The roads ye shall not tread,
Go mark them with your living,
And mark them with your dead.

Take up the White Man’s burden–
And reap his old reward:
The blame of those ye better,
The hate of those ye guard–
The cry of hosts ye humour
(Ah, slowly!) toward the light:–
“Why brought he us from bondage,
Our loved Egyptian night?”

Take up the White Man’s burden–
Ye dare not stoop to less–
Nor call too loud on Freedom
To cloke your weariness;
By all ye cry or whisper,
By all ye leave or do,
The silent, sullen peoples
Shall weigh your gods and you.

Take up the White Man’s burden–
Have done with childish days–
The lightly proferred laurel,
The easy, ungrudged praise.
Comes now, to search your manhood
Through all the thankless years
Cold, edged with dear-bought wisdom,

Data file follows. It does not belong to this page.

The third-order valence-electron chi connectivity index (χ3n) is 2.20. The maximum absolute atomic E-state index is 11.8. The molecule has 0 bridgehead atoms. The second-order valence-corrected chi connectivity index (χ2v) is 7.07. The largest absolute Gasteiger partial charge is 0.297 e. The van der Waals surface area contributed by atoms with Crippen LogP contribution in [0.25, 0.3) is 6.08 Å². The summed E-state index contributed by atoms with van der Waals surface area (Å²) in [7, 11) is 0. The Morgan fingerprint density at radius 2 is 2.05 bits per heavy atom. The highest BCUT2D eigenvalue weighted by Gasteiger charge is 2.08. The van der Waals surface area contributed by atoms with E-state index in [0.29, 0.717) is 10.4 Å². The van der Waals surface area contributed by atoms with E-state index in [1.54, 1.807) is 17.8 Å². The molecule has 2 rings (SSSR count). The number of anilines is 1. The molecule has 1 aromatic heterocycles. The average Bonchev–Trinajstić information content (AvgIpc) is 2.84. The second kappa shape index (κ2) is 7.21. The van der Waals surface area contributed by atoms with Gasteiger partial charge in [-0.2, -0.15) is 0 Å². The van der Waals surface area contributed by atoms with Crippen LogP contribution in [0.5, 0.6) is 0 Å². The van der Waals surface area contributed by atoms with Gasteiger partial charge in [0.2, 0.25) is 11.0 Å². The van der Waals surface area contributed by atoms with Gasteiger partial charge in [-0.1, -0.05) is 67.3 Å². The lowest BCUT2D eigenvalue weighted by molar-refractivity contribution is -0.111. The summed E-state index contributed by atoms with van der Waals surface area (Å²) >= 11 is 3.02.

The judgment of your peers!


Crosby on Kipling: A Parody of “The White Man’s Burden”

In February 1899, British novelist and poet Rudyard Kipling wrote a poem entitled “The White Man’s Burden: The United States and The Philippine Islands.” In this poem, Kipling urged the U.S. to take up the “burden” of empire, as had Britain and other European nations. Theodore Roosevelt, soon to become vice-president and then president, copied the poem and sent it to his friend, Senator Henry Cabot Lodge, commenting that it was “rather poor poetry, but good sense from the expansion point of view.” Not everyone was as favorably impressed. Poet Ernest Crosby penned a parody of Kipling’s work, “The Real White Man’s Burden,” and published it in his 1902 collection of poems Swords and Plowshares. Crosby also wrote a satirical, anti-imperialist novel, Captain Jinks, Hero, that parodied the career of General Frederick Funston, the man who had captured Philippine leader Emilio Aguinaldo in 1901.

With apologies to Rudyard Kipling

Take up the White Man’s burden;